Does Contact With Glaucoma Australia Make A Difference?

Glaucoma Australia has been supporting patients with glaucoma since 1999 by providing them with ever improving quality resources and information about their condition and its treatment. The impact of this work was recently validated in a study of just over 100 patients that evaluated the impact of glaucoma education on patient knowledge, anxiety and treatment satisfaction.5 This study demonstrated that those supported by Glaucoma Australia better understand their condition and experience less anxiety about their treatment. These improved outcomes signal a future of glaucoma management where engagement with a patient support group becomes the standard. This is a marked departure from the past where patients were linked to support groups after the development of a problem or anxiety. This study also supports other findings in glaucoma research that a better outcome can be achieved with a more informed patient.6

Strength In Collaborative Care

Glaucoma is a complex, chronic condition requiring lifelong care and monitoring. It is fortunate for those with glaucoma that the condition does have highly effective treatments. However, the challenge remains in that the treatments often have side effects.

These side effects are on the mild end of the spectrum when compared to the potential to lose sight. However, this possibility can be displaced in the mind of the patient when the condition itself is symptomless and progresses incredibly slowly and accounts for high rates of treatment non-compliance. These obstacles to good visual outcomes are being tackled by the increasing importance placed on patient education as a critical component of quality patient management.7

This is where Glaucoma Australia can help you. Glaucoma Australia is a not-for-profit organisation working to eliminate glaucoma blindness. By including this organisation in the management of glaucoma patients, your patients will be empowered with information that encourages them to control their condition. Glaucoma Australia will also support attendance at appointments and compliance with management plans as well as communicating awareness to family members of their need to be checked for glaucoma every two years or as recommended. Glaucoma Australia is an invaluable ally for all optometrists in the fight to preserve the vision of your glaucoma patients. Remember to include Glaucoma Australia and its resources in the care of every patient with glaucoma.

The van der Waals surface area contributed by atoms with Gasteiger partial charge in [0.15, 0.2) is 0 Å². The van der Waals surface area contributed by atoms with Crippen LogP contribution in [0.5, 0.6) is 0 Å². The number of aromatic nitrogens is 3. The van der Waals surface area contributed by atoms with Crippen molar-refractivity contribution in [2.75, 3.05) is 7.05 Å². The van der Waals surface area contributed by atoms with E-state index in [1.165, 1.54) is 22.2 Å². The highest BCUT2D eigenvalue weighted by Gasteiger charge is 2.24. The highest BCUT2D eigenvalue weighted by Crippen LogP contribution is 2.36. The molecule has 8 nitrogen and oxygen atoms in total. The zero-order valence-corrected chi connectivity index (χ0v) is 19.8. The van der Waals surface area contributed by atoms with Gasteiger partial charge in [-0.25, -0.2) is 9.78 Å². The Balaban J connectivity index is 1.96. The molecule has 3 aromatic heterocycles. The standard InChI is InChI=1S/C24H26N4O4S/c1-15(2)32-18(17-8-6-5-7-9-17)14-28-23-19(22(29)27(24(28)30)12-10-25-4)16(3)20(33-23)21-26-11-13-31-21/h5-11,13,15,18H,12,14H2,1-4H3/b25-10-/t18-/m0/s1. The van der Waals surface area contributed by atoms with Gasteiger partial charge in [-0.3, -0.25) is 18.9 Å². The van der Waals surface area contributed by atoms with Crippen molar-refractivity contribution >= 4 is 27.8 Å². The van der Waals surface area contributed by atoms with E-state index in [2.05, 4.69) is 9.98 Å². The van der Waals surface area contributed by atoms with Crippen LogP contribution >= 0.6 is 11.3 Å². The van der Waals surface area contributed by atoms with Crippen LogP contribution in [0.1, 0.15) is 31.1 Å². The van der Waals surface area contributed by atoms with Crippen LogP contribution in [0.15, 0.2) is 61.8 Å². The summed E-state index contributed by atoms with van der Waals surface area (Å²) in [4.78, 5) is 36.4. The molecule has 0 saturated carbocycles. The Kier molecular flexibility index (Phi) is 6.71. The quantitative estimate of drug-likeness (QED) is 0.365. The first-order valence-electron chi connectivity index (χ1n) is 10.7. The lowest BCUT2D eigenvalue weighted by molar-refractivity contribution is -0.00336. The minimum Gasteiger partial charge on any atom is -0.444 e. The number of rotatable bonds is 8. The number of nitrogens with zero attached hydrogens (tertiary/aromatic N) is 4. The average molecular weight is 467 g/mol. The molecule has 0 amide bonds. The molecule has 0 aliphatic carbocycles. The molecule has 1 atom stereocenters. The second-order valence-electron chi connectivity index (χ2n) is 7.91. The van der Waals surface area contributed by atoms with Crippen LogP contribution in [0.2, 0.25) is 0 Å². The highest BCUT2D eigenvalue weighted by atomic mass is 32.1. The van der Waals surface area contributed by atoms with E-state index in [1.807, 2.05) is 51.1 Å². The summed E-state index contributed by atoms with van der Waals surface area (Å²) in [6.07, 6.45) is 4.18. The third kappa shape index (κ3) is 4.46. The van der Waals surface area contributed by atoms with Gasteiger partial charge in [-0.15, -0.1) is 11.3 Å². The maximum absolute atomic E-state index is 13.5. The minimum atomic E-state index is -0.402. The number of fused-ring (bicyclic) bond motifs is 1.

Dr. Ben Ashby B.Optom (hons) PhD GradCertOcTher has practiced optometry and held leadership roles in franchise optometry, private practice, corporate optometry, eye research and education.

Dr. Ashby is Head of Optometry for Specsavers with responsibility for professional standards, clinical governance and optometry education programs. He is actively involved in the research, development and implementation of sustainable models of eye care delivery that improve patient outcomes and reduce avoidable blindness. Dr. Ashby sits on the Glaucoma Australia council as Optometry Chair, the Optometry Australia glaucoma clinical guidelines working group, Deakin University Optometry Advisory Board, is an Adjunct Lecturer at UNSW and an Honorary Teaching Fellow at the University of Auckland

 

   

Annie Gibbins BHlthSc Grad Dip Ed, Med, AICD is the Chief Executive Officer of Glaucoma Australia with extensive senior management experience in health, education and business. She has a strong skillset in collaborative change management focussed on patient centred outcomes and data driven evidence. Ms. Gibbins is a powerful force for change in the war against the blinding impact of glaucoma and passionate about

 

References
1. Prevalence of Open-angle Glaucoma in Australia: The Blue Mountains Eye Study, Paul Mitchell, Wayne Smith, Karin Attebo, Paul Healey
2. TARRGET study - Targeting at risk relatives of glaucoma patients for early diagnosis and treatment.
3. Okeke CO, Quigley HA, Jampel HD, Ying GS, Plyler RJ, Jiang Y, et al. Adherence with Topical Glaucoma Medication Monitored Electronically: The Travatan Dosing Aid Study. Ophthalmology. 2009.
4. Rodriques ML, S.L., Rocha EM., Patients’ reasons for self-reported non-adherence to glaucoma treatment. American Academy of Ophthalmology 2009.
5. Skalicky, S., D'Mellow, G., House, P., Fenwick, E.; The Glaucoma Australia educational impact study: a randomized short-term clinical trial evaluating the association between glaucoma education and patient knowledge, anxiety and treatment satisfaction, Clin. Exp. Ophthalmol. 2017.
6. Friedman DS, Hahn SR, Gelb L, et al. Doctor-patient communication, health-related beliefs, and adherence in glaucoma results from the Glaucoma Adherence and Persistency Study. Ophthalmology. 2008
7. Cate H, Bhattacharya D, Clark A, Fordham R, Notley C and Broadway DC. Protocol for a randomised controlled trial to estimate the effects and costs of a patient centred educational intervention in glaucoma management. BMC ophthalmology. 2012H

' Glaucoma Australia is committed to reaching the relatives of people with glaucoma and motivating them to have early and regular testing '